Ilocos Sur Adventure Zone (Bantay, Ilocos Sur)

Ilocos Sur Adventure Zone

Ilocos Sur Adventure Zone

The Ilocos Sur Adventure Zone (ISAZ), an adventure center at the boundary of the towns of Bantay and Santa, near the postcard-pretty Old Quirino Bridge, is the newest attraction in this side of Ilocos Sur.  Owned, built and operated by the provincial government, it was fully operational since  December 22, 2011.

Ilocos Sur Adventure Zone (8)

With its climbing and rappelling walls, kayak center, zorb balls, giant swing and its 400 m. long zip line that crosses the Abra River, it mostly caters to adrenaline junkies and adventure freaks and is perfect for local and international tourists wanting a bit more than visiting museums and the cobble streets of nearby Vigan City, a 15-min. drive away.

Zipline tower

Zipline tower

They also offer rock climbing and rappelling at the rocky mountains of Banaoang.

Giant Swing

Giant Swing

Adventure Zone: Brgy. Banaoang, Bantay, Ilocos Sur. Rates: zipline (Php250, one way, sitting; PhP300 each, one-way, superman; PhP500,  two way), rappelling (PhP150, 2 attempts), wall climbing (PhP150, 2 attempts), kayaking (PhP150, 30 mins.), giant swing (PhP180, single; PhP300, twin).

How to Get There: Sta. Maria-bound buses (fare: PhP25) from Vigan City pass by the area.

Onse Reef Off Road & Sandboarding Adventure (Paoay, Ilocos Norte)

Paoay sand dunes

Paoay sand dunes

One of the highlights of our Holy Week sojourn in Ilocos Norte was our Onse Reef Off Road & Sandboarding Adventure.  From Pamulinawen Hotel, Jandy, Melissa, Almira, Albert and I had to take a 17-km./25-min. jeepney ride to Paoay town proper.  From there, we all boarded a tricycle for the 20-min. drive to the sand dunes. As we neared the dunes, Albert and I had to alight as the tricycle had a hard time climbing up a dune. Upon arrival, we met up with Mr. Jake A. Texon, the Operations Manager.

Onse Reef

Onse Reef Off Road & Sandboarding  Adventure

Ilocos Norte is the only place across the Southeast Asian region where one can find a desert environment. Technically known as the “Ilocos Norte Sand Dunes,” it spans four Ilocos Norte towns. In 1993, due to its superlative natural beauty, geological uniqueness and scientific relevance, the sand dunes have been declared as a National Geological Monument (NGM) in the Philippines (other NGM sites include  the Hundred Islands National Park off  the coast of Pangasinan, the Taal Lake and Volcano Protected Landscape in Batangas, and the Chocolate Hills in the island of Bohol). The dunes have been used as the setting for the desert scenes in for Mel Gibson’s “Mad Max” (1979), Tom Cruise’s “Born on the Fourth of July” (1989) and local blockbuster flicks such as Nora Aunor’s “Himala” (1982), the “Ang Panday” series and “Temptation Island” (2011).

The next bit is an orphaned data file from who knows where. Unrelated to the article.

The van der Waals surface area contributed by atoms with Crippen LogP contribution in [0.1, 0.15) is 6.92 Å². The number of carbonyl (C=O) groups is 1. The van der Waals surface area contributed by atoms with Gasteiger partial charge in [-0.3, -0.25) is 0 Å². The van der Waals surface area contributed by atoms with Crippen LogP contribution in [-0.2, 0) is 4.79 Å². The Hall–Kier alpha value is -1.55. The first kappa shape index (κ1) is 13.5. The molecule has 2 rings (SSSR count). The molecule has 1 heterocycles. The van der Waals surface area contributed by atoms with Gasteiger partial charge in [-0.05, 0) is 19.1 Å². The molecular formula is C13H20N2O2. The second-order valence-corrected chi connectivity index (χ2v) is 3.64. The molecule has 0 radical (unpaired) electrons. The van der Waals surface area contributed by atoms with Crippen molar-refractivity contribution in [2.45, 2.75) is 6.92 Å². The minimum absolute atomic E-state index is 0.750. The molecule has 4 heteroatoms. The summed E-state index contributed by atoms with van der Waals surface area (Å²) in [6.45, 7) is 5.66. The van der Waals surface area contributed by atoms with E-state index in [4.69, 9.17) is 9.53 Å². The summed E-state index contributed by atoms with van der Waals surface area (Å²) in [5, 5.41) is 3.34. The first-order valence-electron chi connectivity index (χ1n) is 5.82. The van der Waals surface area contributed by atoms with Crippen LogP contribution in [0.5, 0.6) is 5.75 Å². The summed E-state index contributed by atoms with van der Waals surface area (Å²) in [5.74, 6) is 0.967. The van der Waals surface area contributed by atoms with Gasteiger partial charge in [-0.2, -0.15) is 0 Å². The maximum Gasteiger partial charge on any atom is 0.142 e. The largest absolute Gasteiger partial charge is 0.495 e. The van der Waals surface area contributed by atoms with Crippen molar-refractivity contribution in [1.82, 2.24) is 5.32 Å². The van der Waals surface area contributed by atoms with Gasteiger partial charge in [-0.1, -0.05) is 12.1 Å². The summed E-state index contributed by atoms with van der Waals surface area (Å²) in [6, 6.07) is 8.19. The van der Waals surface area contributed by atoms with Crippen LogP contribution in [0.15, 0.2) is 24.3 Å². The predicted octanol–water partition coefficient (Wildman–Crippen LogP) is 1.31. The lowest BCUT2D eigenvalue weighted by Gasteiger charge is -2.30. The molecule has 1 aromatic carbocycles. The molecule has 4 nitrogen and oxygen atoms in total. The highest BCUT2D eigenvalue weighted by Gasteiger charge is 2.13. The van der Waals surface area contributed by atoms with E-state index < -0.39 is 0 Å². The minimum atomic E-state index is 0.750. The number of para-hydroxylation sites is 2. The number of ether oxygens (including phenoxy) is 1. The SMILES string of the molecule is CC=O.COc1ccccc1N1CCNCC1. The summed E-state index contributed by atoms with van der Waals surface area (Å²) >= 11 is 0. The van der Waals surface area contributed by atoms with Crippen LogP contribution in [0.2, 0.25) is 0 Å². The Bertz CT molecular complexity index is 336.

The desert-like terrain

The desert-like terrain

The sand dunes of Ilocos Norte, a one of a kind “extreme adventure” destination in the Philippines, is also ideal for 4 x 4 rides, similar to dune bashing in the Emirate of Dubai in the United Arab Emirates (a booming tourist attraction in the Middle East), and sandboarding. Dune bashing has the feeling and excitement of riding a roller coaster because of the up and down route of the off-road vehicle through the very high and very steep terrain and mountain-like features of the dunes.

A lone tree

A lone tree

The Paoay Sand Dunes, 88 hectares of wide expanse of sand, has the vast sandy characteristics of the Dubai desert (though the sand there is considerably pure because it doesn’t have particles like twigs, barks, stones and leaves), making it suitable for dune bashing and sand boarding.  However, the vehicles used in Dubai (such asToyota Land Cruisers) have roofs while the jeeps in Paoay are open-air and only have a single roll bar.

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In 2011, during our Lakbay Norte Media Tour, we tried the dune bashing and sandboarding at La Paz in Laoag City.  However, it is widely accepted that Paoay boasts the best terrains there are to find in the sand dunes complex and, recently, an outdoor group discovered an area in the village of Bacsil that is a good addition to the options present for sand dunes safaris.  This I wanted to find out.

The West Philippine Sea

The West Philippine Sea

How do the sand dunes of Paoay differ from earlier established commercial areas in the sand dunes complex? For one, it was only recently discovered so its terrain is as pristine as they can get plus not many tourists have visited the place. Also, the combination of wide sandy plains, clusters of closely-formed dunes, several oases and outlying vegetation plus a good view of the coast towards the West Philippine Sea, and the height of its dunes (some at 70 m. high) will surely not disappoint anyone visiting Bacsil. Aside from Onse Reef Off Road & Sandboarding Adventure, there are two other registered 4 x 4 operators at the Paoay sand dunes – Suba Sand Dunes and Culili Point Sand Dunes Double-Extreme-Adventure.

The staging area